Recognized Supplier Guide '19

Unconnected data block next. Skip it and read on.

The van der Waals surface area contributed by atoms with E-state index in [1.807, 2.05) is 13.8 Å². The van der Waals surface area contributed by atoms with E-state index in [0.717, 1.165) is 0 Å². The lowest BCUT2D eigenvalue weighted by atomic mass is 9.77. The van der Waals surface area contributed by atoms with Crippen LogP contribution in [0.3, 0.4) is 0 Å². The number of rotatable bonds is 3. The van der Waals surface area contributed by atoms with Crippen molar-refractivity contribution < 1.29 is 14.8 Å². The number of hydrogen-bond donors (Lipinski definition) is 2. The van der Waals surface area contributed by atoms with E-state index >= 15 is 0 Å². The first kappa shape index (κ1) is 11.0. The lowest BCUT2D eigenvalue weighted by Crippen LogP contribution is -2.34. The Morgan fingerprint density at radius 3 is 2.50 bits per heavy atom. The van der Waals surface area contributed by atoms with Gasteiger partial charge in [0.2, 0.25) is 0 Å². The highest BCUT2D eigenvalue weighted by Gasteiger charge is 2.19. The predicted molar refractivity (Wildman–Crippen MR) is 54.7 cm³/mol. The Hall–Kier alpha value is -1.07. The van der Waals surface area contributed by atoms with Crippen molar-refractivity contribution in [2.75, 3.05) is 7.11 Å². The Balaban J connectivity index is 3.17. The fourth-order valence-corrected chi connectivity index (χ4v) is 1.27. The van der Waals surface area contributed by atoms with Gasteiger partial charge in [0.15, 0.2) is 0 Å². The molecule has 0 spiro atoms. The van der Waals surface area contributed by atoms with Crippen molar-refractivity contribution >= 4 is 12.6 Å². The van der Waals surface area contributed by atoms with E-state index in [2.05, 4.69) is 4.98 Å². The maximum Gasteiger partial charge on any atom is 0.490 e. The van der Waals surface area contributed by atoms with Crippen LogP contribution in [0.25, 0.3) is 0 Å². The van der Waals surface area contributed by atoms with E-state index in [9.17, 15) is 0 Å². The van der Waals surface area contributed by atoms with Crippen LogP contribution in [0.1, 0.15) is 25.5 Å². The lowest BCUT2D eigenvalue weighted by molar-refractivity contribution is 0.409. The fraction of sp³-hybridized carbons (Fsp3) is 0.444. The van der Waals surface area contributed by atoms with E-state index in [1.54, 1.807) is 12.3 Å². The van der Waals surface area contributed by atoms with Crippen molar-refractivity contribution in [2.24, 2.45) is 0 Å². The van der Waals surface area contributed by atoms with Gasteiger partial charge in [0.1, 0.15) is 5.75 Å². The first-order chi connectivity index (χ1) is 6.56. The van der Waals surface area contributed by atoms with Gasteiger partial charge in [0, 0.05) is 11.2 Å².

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20 • RV PRO • January 2019 rv-pro.com O R I G I N A L E Q U I P M E N T What got the company going was a request from a man who was looking for a piece of plastic trim for motorcycle helmets. Rather than provide the machine to make the trim, the senior Whitener decided to make the trim and sell it to the would-be customer on a piece-by-piece basis. Dan Whitener says even his grandfa- ther thought the change was a bad idea. And, at least in its earliest days, it put a lot of stress on his dad. "I can remember when he would sleep on the floor next to a machine," the younger Whitener says. "When it would run out of material, it would stop, he'd wake up and load more material in it, then go back to sleep." As with Steele Rubber, Trim-Lok grew organically. Today, it has clients in several industries that encompass not just auto- motive and RV, but heavy equipment – think Deere Mfg., Caterpillar and Ditch Witch Co. – to name just a few. "If you've ever thrown away trash at O'Hare Airport in Chicago, you've seen our gaskets on the trash containers," Whitener says. Divergent Paths Because Trim-Lok has always had a business-to-business focus, it's grown in different ways than Steele Rubber Prod- ucts, and today one of its strengths is in the RV industry. It's telling that, along with its Buena Park headquarters, which employs almost 200 people, the company also has a facility and 20-person staff in Elkhart, Ind., that includes manufacturing, sales and quality control people. "That's the primary source of our plastic extrusions," Dan Whitener says. "We have a patented design on our slide-out seals and we manufacture them in Elkhart. However, it also allows us to keep product as a just- in-time for all the OEMs." Along with its slide-out seals, the company also provides plastic edge protectors, trim seals, rubber seals and locking gaskets for the RV industry. And, while Trim-Lok is happy to work with OEMs on specific items for a make or model, the company has reached a point where it's also working on coming up with innovative products its customers may not have thought of. "Over the last three years, I've taken our engineering talent and dedicated them to innovation," Whitener says. "We're not just creating a better mouse- trap, but in some cases we're building a brand-new mousetrap." An example he cites is a screw cap cover that often runs the length of a coach on the top. Typically made of aluminum with a vinyl insert, it's not unheard of for the wind to catch the vinyl insert, eventually peeling off the aluminum strip and leaving it hanging from the coach or by the side of the road. By integrating the aluminum with an extruded piece of plastic that snaps into the entire length of the screw cap, it virtually eliminates the aluminum pulling out. Trim-Lok is a family-owned and operated company. Pictured (left to right, back row) are: Robert Whitener, board of directors member; Gary Whitener, president and CEO; and Dan Whitener, vice president and chief operating officer. Pictured (front row, left to right) are: Travis Whitener, son of Robert, and Christopher Whitener, son of Dan.

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